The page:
An often overlooked genre of self-publishing is cookery books and ebooks and recipe and food blogs.
Seeing as though publishing a cooking or, more correctly, a cookery book before the advent of self-publishing required getting an agent and publisher, these books and their accompanying blogs fall fairly and squarely into today’s self-publishing market.
Recipe sites on the Internet are probably among the most numerous of any single topic. Cookery books now abound in ebook form on Kindle and are normally promoted for sale from the author’s recipe or food blog.
They mostly follow a similar pattern with a backstory about the recipe, multiple images using excellent photography, which is, of course, the key to success for all food-related sites and books, and most importantly, the recipe.
The poor proofreading process
But oh dear, when it comes to the nitty-gritty, the recipe, many fail abysmally because of poor proofreading and writing skills.
There are often many kinds of errors. Not only grammatical errors and spelling mistakes. It is clear that some food bloggers spend no time at all on proofreading.
I am not saying that these bloggers need to use a proofreading service, but paying a little extra care and attention to the text would make such a difference.
Even just a quick check with a free online grammar checker only takes a few minutes. It will find most grammar, spelling, punctuation, and typographical errors.
I am a lover of cooking, as is my wife, and we often email recipes to each other that we have discovered.
But when it comes to reproducing these recipes in the kitchen, disappointment and unpleasant surprises can be in store.
While I can’t say scientifically, I would estimate that 20-25% of the recipes we have used over the years from the Internet have suffered from poor editing and proofreading and contained at least one of the following basic errors.
The ingredients don’t match the method
After preparing all the ingredients, it’s not a pleasant surprise to find out when you have almost finished cooking the dish that some of the ingredients don’t rate a mention in the method.
I have half a cup of finely chopped shallots and a quarter of a cup of Japanese soy sauce ready, but what do I do with them now? When do I add them?
Right, they probably should have been added back at the beginning with the minced ginger, I guess. Too late now.
Some recipes fail on basic grammar mistakes in the ingredient list such as ‘1 tomatoes’ or ‘3 apple’ — an immediate source of confusion.
Or worse still, once you have all the ingredients ready and have started cooking, a new and totally surprising ingredient suddenly pops up in the method that failed to get a mention in the list of ingredients.
Yeah, right, like where am I going to find anchovy fillets at this time of the night? So you ruined my dish.
Thanks for forgetting to include them in the ingredient list and not proofreading and finding errors in your recipe.
Recipes don’t need professional proofreading. All that needs to be done is to read the recipe text carefully and slowly, line by line, and sentence by sentence.
There’s no need to use proofreading or editing services to check that all the ingredients in the method are in the ingredients list.
How much do I need?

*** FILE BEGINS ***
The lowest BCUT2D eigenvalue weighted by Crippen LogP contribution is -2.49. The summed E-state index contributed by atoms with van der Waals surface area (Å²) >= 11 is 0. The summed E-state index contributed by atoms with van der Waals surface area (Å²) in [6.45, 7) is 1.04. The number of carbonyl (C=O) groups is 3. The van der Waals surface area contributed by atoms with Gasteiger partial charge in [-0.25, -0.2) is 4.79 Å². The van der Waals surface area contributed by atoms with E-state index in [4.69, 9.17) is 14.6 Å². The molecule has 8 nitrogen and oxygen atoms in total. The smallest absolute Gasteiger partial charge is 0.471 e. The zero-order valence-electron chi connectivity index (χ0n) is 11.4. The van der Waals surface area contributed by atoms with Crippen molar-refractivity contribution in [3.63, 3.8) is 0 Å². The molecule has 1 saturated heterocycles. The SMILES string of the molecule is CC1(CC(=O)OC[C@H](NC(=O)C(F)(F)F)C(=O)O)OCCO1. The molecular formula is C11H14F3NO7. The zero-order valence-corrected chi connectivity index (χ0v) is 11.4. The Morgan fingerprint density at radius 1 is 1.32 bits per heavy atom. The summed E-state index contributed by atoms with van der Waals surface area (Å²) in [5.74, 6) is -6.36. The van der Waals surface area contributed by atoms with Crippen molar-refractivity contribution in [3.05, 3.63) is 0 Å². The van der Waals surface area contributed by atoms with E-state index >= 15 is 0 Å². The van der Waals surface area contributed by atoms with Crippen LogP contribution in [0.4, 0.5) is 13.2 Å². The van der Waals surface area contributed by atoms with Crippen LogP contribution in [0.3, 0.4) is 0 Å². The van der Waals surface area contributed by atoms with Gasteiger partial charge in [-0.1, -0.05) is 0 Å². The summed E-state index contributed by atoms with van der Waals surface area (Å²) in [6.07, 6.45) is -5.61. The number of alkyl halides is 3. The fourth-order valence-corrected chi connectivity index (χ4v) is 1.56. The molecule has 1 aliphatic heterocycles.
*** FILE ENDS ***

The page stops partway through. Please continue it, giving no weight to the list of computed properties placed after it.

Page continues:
Another proofreading faux pas is when it comes to quantity, and far from uniform abbreviations.
If one can’t abbreviate correctly, use the full word. 1/4 tbls or tbl or tbs of salt is pretty nasty on the palate when it should have read 1/4 tspn or tsp.
In a few recipes I have read, these abbreviations are sometimes inconsistent within the ingredient list. Very confusing.
Why not write, teaspoon? Or tablespoon, if your recipe really calls for that much salt, or you aren’t sure how to check for standard cooking abbreviations.
A pinch, perhaps? A quarter of a tablespoon of salt in pancakes? Yuck!
Then there are important instructions such as cooking time.
Every traditionally published cookery book went through the hoops before publishing. The recipes were cooked and tested from the manuscript. If one didn’t work, it meant edits and amendments.
Using only a memory of how long your grandmother cooked her Irish Stew for is not accurate enough. Perhaps she had a wood fire, and we have electricity, gas, and microwave ovens now.
The stated temperature and cooking time in a recipe should not be based on memory, guesswork, and approximation.
How many self-publishing cooks and chefs test their recipes after they have written them?
From my experience, quite a number could not have done so. Testing a written recipe is very similar to proofreading.
It’s also easy to do and a very good check of the accuracy of the written recipe.
Even better, get someone else to try it to see if the recipe works for them.
And if this is not practical to arrange, find someone to proofread the recipe for you, and set aside half an hour to proofread it yourself.
It would be so much kinder to readers who are trying to follow your recipes if the ingredients and method matched up.
But hey, yes, the photos are really nice.
No matter what type of blog, online proofreading can eliminate most grammar and punctuation errors. You don’t need to know a grammar rule to fix your text.
You don’t need a copy editor. Nor professional editors and proofreaders. You only need a free online grammar and spelling checker.
It only takes a few minutes to run a spell checker and correct any spelling errors. Online editing tools can help correct grammar, punctuation, syntax, and simple typos.
There is no excuse for poor proofreading.
But with a little care and attention to detail, it can go a long way in pleasing your readers.